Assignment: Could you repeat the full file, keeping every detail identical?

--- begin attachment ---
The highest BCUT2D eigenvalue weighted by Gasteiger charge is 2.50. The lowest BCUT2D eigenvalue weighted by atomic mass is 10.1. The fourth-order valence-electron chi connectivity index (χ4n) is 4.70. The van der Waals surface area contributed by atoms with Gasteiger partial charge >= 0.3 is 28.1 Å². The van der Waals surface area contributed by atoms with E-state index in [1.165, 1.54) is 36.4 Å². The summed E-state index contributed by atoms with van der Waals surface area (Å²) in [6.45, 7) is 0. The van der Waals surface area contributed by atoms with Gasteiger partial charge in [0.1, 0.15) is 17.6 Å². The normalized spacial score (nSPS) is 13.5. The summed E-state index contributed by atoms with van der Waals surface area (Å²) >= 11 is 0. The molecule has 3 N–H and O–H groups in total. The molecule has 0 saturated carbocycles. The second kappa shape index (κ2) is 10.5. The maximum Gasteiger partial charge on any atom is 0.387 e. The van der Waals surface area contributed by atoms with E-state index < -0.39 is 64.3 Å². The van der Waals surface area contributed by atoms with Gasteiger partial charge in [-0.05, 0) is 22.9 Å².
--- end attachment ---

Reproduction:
The highest BCUT2D eigenvalue weighted by Gasteiger charge is 2.50. The lowest BCUT2D eigenvalue weighted by atomic mass is 10.1. The fourth-order valence-electron chi connectivity index (χ4n) is 4.70. The van der Waals surface area contributed by atoms with Gasteiger partial charge >= 0.3 is 28.1 Å². The van der Waals surface area contributed by atoms with E-state index in [1.165, 1.54) is 36.4 Å². The summed E-state index contributed by atoms with van der Waals surface area (Å²) in [6.45, 7) is 0. The van der Waals surface area contributed by atoms with Gasteiger partial charge in [0.1, 0.15) is 17.6 Å². The normalized spacial score (nSPS) is 13.5. The summed E-state index contributed by atoms with van der Waals surface area (Å²) >= 11 is 0. The molecule has 3 N–H and O–H groups in total. The molecule has 0 saturated carbocycles. The second kappa shape index (κ2) is 10.5. The maximum Gasteiger partial charge on any atom is 0.387 e. The van der Waals surface area contributed by atoms with E-state index < -0.39 is 64.3 Å². The van der Waals surface area contributed by atoms with Gasteiger partial charge in [-0.05, 0) is 22.9 Å².